• The election of the new SPD leaders has added to the risk of a snap election in Germany because they will attempt to end the grand coalition with the CDU/CSU before autumn 2021 (the planned time of the Bundestag election). Esken and Walter-Borjans, hoping for support from those SPD members who are dissatisfied with the coalition’s work during their campaign insisted on revising the coalition agreement and writing down some of their key demands in it, but these were rejected by the Christian Democrats. However, the coalition agreement permits the document to be updated. If such talks are held, the CDU/CSU will also present its proposals (such as tax reductions). The new SPD leadership has announced that, unless a compromise is reached, the party will leave the coalition.
  • If the coalition is terminated by the SPD, three scenarios are possible:
    • The first one is that talks will be resumed with the FDP and the Greens to form a new coalition (the first talks were discontinued by the FDP after the election in September 2017). However, this will stir up the discussion about Merkel’s running for chancellorship again, a discussion the Christian Democrats want to avoid. Another negative side of this plan is the increasing popularity of the Green Party, which is the smallest grouping in the Bundestag, and it is polling at 20–23%, giving the party the second position after the CDU/CSU. A coalition change without holding an election is the least likely variant. However, new coalition talks would let the Christian Democrats gain time and present themselves as a responsible party striving for stability (unlike the SPD).
    • In the second scenario, a minority CDU/CSU government is formed. This solution has so far been rejected by Chancellor Merkel. However, considering the German presidency in the Council of the EU (second half of 2020), the strong support for Merkel remaining in office until the end of her term (according to the Politbarometer poll conducted for ZDF on 8 November, 70% of Germans want this) and the vying for power inside the CDU, this is a possible scenario. Since the Bundestag approved of the budget for 2020 on 29 November, the government may function without the support of a parliamentary majority.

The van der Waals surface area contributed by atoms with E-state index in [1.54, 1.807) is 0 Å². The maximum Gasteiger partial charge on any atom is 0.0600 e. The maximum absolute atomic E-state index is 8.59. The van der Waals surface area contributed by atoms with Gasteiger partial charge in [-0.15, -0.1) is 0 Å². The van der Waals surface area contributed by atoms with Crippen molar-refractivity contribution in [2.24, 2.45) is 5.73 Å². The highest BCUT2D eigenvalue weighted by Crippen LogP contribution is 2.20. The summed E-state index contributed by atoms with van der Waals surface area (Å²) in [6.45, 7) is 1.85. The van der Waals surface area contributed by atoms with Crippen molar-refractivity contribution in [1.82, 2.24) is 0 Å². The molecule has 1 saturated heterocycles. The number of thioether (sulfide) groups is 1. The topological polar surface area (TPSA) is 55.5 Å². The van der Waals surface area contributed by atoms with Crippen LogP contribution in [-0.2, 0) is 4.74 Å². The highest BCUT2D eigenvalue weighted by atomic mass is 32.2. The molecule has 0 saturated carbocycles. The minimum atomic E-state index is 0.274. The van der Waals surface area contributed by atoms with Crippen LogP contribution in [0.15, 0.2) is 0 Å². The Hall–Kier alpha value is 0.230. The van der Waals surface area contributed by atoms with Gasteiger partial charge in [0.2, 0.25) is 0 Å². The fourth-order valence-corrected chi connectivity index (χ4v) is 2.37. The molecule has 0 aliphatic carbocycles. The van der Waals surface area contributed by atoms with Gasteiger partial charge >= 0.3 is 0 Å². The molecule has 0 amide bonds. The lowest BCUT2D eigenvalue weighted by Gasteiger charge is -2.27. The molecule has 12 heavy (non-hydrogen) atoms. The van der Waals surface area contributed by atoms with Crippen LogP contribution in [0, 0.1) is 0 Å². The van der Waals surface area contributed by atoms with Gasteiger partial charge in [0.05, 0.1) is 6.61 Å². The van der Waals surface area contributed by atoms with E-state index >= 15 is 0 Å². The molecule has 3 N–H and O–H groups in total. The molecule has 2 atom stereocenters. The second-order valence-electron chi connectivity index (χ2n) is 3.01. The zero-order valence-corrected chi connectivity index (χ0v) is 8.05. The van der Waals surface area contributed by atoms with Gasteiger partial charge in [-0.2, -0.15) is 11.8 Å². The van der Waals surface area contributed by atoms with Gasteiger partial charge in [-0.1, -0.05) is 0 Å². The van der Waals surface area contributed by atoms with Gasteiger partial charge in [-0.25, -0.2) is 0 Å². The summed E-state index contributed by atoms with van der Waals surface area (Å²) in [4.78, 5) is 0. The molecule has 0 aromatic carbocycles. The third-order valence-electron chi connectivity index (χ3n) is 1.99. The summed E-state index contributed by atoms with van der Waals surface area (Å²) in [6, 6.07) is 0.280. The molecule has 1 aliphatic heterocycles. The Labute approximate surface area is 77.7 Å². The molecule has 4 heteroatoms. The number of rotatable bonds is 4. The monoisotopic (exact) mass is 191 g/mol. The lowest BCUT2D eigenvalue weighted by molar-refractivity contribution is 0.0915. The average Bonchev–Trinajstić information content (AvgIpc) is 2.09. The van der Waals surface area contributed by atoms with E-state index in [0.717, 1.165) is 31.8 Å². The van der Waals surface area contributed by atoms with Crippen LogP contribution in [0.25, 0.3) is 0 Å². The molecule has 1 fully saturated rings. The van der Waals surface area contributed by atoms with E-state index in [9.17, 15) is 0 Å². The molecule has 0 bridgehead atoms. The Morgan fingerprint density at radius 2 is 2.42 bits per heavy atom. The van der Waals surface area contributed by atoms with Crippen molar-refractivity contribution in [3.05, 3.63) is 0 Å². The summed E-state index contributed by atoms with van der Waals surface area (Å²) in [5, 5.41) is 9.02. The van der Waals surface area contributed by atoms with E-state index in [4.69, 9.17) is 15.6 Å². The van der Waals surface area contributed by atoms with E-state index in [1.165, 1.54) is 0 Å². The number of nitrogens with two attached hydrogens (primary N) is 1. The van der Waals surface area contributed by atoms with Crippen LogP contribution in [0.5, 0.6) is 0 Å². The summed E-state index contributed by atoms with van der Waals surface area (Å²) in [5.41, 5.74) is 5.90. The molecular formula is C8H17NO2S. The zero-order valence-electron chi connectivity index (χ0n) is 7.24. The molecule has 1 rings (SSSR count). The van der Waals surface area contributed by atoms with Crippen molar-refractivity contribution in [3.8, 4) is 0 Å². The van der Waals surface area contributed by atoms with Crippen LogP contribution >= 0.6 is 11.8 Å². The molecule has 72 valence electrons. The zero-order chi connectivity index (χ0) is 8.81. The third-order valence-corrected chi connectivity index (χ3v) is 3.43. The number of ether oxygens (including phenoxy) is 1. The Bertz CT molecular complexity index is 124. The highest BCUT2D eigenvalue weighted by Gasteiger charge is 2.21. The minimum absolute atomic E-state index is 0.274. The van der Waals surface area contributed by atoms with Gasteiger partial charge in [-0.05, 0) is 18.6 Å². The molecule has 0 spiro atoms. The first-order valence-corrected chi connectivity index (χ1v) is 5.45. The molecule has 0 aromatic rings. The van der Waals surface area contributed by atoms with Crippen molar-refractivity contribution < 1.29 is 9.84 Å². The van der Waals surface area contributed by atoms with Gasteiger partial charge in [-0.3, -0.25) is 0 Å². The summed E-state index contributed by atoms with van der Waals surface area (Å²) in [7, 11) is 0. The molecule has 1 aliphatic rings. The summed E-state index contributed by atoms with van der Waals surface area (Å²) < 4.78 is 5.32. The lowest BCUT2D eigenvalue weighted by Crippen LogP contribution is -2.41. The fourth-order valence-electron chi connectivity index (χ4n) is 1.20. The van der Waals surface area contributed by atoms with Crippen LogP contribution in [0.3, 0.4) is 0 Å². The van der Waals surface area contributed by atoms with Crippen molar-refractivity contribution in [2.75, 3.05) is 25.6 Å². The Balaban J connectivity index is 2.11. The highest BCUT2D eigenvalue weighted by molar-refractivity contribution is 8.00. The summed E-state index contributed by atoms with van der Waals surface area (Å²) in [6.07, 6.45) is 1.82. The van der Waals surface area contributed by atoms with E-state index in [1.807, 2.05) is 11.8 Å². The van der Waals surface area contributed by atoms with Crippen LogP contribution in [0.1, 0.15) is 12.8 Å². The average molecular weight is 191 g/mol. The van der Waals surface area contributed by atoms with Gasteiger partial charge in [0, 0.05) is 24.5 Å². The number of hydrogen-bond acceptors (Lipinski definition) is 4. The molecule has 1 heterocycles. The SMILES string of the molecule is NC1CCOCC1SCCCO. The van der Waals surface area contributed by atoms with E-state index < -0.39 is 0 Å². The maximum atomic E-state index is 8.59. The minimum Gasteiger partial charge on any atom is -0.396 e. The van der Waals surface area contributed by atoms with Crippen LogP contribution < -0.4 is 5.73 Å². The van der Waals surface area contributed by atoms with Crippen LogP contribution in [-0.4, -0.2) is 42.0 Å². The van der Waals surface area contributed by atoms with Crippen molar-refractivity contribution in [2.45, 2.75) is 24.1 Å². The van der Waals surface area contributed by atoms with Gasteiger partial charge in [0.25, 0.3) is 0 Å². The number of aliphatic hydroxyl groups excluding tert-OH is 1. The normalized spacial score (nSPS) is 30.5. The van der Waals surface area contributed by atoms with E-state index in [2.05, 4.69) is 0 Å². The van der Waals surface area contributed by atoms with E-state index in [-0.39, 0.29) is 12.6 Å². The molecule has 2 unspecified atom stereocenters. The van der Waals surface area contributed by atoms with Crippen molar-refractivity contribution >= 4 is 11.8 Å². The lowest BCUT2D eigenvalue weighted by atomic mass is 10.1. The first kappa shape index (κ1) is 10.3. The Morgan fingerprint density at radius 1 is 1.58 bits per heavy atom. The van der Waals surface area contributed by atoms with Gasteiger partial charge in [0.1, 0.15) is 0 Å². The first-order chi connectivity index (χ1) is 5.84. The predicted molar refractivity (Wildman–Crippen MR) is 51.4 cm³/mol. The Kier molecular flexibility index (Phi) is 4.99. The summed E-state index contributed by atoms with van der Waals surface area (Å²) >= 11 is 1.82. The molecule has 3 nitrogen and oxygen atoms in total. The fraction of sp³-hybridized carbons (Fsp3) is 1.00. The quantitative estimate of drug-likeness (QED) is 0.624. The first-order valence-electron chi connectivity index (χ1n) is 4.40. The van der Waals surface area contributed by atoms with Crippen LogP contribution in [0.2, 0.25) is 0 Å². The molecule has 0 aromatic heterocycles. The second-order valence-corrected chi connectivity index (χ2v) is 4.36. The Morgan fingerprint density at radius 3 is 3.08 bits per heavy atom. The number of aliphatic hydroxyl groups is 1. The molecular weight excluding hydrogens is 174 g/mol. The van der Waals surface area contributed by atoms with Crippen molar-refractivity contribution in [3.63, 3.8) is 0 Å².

• The third scenario envisages a snap election next year.


APPENDIX. SPD leaders in the making

Norbert Walter-Borjans (born in 1952). At the onset of his career he was linked to the Minister-President of North Rhine-Westphalia, Johannes Rau (who later served as the Federal President of Germany). In 1991–1998, he was a deputy spokesman and later spokesperson for Rau. In 2010–2017, he served as the minister of Finance of the most populous German federal state, North Rhine-Westphalia. At that time he became known for buying tax evaders’ data from Switzerland. As a result of gaining the information, those listed in the Swiss register admitted their guilt on a massive scale and paid voluntary penalties which contributed a total of around 7 billion euros to the budget. This success helped Walter-Borjans to present himself in the struggle for the SPD leadership as an opponent of the establishment (including the establishment inside the SPD) who takes the side of the less affluent citizens of Germany and who stands for social justice. He supports, for example, raising taxes for those with the highest incomes and reducing the debts of local governments. He has no experience in international politics. In the regional debates preceding the election of the SPD leaders, he supported cutting weapons exports and refraining from increasing the number of the Bundeswehr’s foreign missions.

Saskia Esken (born in 1961). She founded the Alliance Against the Right in 2009 in Calw (Baden-Württemberg) in response to the efforts to establish local structures of the National Democratic Party of Germany (NPD) in this town. In 2012–2014, she was the vice president of the representation of parents for education in Baden-Württemberg. She has had a seat in the Bundestag since 2013. Her tasks there primarily cover such issues as digitalisation, artificial intelligence and online data protection (she is trained in IT and worked as an IT specialist in 1990–1994). She has been a member of the Bundestag’s Internal Affairs Committee. She represents the most left-leaning group of deputies inside the SPD (the so-called parliamentary left within the SPD faction) which criticises the package of economic and labour market reforms, Agenda 2010.She is a member of the Europa-Union Deutschland association, the German section of the Union of European Federalists. She has no experience in international politics. She has criticised spending 2% of GDP on defence.